- State-funded vaccination program to be extended for another year
- 45 per cent of children aged 12 months to four years are not vaccinated
- Vaccination offers protection from ACWY strains of meningococcal disease
The McGowan Government has announced it will extend the State-funded meningococcal ACWY vaccine program for children aged one to four years to ensure that more children receive this life-saving protection.
Meningococcal disease is an uncommon, life-threatening illness caused by a bacterial infection of the blood and/or the membranes that line the spinal cord and brain.
In Western Australia, 76,000 children aged one to four have received a meningococcal ACWY vaccine – this represents 55 per cent of children in this age group. More than 61,000 children remain unprotected.
In January, the McGowan Government announced a free ACWY vaccine for one to four-year-olds and lobbied the Federal Government to add this vaccine to the National Immunisation Program (NIP).
In July, a meningococcal ACWY vaccine for one-year-olds was added to the NIP but a catch-up program for children older than 12 months of age was not included, meaning many were left unprotected.
After the Federal decision, the McGowan Government continued to fund the catch-up program which was due to end in December and will now be funded for a further 12 months.
Of the 36 cases of invasive meningococcal disease reported in this year, 17 of these cases have been in children aged four and under who had not received the ACWY vaccine.
The State-funded program will also be extended to include Aboriginal and Torres Strait Islander children aged six weeks. Aboriginal children represent more than 90 per cent of meningococcal disease cases in under five-year-olds that could have been prevented by the meningococcal ACWY vaccine.
Symptoms of meningococcal disease include fever, headache, neck stiffness, muscle or joint pains, nausea and a rash of red-purple spots or bruises. In babies, symptoms can include fever, rapid breathing, rash, vomiting, irritability or drowsiness. Medical assistance should be sought immediately for anyone experiencing such symptoms.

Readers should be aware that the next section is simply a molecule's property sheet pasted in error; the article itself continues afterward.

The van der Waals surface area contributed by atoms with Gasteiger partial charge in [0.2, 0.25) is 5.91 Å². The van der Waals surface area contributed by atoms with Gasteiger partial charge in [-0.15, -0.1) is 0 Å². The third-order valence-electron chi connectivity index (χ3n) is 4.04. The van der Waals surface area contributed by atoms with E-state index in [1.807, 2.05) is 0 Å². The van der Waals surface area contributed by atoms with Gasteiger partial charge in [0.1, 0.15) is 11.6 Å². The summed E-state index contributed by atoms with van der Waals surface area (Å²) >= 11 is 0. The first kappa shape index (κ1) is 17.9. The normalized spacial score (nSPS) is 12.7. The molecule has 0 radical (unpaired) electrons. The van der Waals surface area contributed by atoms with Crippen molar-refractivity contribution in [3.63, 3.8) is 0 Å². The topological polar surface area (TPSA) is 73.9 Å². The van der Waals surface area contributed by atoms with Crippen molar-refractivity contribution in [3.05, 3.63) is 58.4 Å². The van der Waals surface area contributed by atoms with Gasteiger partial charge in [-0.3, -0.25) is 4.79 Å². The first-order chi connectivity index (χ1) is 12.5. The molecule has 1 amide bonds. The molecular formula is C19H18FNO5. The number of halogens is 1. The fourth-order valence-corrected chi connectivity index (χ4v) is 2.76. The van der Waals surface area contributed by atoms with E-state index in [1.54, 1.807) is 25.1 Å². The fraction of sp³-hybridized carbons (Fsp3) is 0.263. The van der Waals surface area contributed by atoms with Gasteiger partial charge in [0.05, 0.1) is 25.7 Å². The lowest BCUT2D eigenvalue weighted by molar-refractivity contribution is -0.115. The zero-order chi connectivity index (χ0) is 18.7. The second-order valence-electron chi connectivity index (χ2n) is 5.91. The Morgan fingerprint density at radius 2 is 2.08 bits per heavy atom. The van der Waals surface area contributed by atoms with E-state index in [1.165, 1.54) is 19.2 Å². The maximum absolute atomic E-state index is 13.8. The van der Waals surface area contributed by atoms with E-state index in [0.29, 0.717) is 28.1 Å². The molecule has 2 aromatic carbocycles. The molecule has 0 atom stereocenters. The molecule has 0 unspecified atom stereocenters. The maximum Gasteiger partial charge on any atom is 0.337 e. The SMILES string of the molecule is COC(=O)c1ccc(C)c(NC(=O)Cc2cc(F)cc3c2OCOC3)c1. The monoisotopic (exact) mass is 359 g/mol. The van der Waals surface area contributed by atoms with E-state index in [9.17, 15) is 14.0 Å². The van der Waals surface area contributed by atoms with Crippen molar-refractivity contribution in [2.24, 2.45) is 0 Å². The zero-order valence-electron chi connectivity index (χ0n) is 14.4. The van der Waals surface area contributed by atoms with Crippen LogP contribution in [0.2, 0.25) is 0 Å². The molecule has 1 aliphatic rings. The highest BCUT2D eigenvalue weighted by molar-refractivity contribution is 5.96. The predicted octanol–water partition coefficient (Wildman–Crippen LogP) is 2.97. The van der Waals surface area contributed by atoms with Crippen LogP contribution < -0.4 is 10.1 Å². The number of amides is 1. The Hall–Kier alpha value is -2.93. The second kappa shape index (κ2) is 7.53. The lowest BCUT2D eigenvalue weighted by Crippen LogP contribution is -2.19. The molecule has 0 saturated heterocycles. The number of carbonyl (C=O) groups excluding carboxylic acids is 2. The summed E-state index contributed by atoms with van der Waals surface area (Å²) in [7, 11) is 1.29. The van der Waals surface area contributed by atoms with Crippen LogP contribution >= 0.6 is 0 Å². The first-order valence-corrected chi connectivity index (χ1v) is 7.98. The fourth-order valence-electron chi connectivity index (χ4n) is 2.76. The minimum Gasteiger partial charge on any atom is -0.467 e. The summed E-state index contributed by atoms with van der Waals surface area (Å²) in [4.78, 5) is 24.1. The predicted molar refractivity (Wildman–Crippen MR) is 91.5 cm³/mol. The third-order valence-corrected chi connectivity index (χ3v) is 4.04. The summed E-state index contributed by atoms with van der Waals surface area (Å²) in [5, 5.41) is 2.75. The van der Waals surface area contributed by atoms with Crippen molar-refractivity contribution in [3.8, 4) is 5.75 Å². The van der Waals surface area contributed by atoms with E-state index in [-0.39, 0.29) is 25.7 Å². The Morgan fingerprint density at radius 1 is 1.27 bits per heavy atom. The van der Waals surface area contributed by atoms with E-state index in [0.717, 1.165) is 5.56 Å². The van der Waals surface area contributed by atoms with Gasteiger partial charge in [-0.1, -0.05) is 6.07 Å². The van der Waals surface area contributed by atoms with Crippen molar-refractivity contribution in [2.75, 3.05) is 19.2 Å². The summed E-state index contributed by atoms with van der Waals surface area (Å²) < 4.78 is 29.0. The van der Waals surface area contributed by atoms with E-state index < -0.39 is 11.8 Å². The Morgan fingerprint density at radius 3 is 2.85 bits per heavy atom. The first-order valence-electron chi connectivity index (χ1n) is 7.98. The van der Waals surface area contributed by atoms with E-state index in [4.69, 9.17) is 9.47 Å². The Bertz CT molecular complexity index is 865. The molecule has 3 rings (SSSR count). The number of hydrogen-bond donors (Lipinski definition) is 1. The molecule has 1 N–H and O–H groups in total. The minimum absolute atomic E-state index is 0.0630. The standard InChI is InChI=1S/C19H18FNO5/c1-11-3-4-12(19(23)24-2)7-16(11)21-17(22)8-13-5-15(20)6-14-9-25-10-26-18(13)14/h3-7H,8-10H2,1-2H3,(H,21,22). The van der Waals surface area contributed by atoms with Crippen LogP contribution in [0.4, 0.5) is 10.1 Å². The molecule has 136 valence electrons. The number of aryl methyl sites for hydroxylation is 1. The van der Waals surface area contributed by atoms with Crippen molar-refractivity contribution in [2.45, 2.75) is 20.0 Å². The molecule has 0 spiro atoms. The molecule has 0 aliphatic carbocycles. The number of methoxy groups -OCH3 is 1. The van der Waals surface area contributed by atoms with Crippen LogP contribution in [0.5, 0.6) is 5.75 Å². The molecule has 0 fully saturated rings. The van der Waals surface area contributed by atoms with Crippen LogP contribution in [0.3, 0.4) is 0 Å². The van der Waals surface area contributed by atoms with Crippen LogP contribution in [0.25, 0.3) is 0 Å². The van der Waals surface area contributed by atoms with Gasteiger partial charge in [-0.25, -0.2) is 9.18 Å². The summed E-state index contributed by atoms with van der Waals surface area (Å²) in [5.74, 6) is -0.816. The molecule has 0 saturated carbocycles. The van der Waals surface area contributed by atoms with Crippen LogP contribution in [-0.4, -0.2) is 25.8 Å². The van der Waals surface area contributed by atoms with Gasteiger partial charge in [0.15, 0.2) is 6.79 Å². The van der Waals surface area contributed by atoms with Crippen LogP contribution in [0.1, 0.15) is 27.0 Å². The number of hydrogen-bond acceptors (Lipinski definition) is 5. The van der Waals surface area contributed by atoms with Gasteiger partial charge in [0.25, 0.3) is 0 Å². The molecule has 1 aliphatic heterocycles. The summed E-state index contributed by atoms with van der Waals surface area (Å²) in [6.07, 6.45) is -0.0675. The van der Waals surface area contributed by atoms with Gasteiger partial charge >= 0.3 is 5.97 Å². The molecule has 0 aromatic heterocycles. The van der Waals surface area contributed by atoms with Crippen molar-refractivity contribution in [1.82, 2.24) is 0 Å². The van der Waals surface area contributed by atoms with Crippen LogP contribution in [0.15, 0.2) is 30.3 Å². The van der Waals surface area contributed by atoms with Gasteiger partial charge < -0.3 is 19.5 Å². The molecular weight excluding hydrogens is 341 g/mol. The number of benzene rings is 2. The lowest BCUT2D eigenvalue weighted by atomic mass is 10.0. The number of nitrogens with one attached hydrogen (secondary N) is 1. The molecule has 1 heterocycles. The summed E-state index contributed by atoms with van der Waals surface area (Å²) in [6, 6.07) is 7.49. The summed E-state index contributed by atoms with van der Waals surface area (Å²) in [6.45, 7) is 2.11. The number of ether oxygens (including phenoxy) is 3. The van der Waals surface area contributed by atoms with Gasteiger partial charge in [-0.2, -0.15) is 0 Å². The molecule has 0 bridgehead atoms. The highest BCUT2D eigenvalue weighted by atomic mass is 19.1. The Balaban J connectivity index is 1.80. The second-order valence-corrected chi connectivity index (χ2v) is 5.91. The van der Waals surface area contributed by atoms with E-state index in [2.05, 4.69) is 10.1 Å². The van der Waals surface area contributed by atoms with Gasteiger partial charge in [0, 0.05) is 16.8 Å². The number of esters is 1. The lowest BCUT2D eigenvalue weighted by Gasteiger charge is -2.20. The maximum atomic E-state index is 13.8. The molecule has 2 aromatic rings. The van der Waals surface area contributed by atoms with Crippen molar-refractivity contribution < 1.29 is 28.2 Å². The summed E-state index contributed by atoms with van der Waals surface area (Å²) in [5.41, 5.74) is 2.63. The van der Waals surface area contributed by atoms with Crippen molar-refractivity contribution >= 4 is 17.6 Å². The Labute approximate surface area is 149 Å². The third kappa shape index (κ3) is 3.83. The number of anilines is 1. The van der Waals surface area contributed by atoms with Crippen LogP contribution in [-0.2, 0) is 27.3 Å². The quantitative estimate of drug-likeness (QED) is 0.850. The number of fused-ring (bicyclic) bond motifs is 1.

The Department of Health will be sending out reminders to parents whose children have not yet been vaccinated to ensure they do not miss out.
For more information about the Childhood MenACWY Catch-up Vaccination Program, visit http://healthywa.wa.gov.au
Comments attributed to Health Minister Roger Cook:
“It’s great that over 76,000 children aged one to four have received a free ACWY meningococcal vaccine, but we still have 45 per cent of children aged under five who are not vaccinated. We are extending the vaccination program to give parents extra time to get their children vaccinated, but this is not something that should be put off.
“Meningococcal disease is deadly, and I ask parents to take advantage of this extended program and ensure their children are protected against this disease.
“We know that children under five have the highest attack rate of this disease, and now is the time to act. Get your child vaccinated – all it takes is a simple trip to an immunisation clinic or GP and it could save their life.”
Meningococcal disease case numbers 2013 to 2018:
|Year of illness onset||Number of invasive meningococcal disease notifications|
- Note: 2018 is year-to-date data. Of these 36 cases, 17 have been in children under five years of age.
SOURCE: Minister Cook’s Office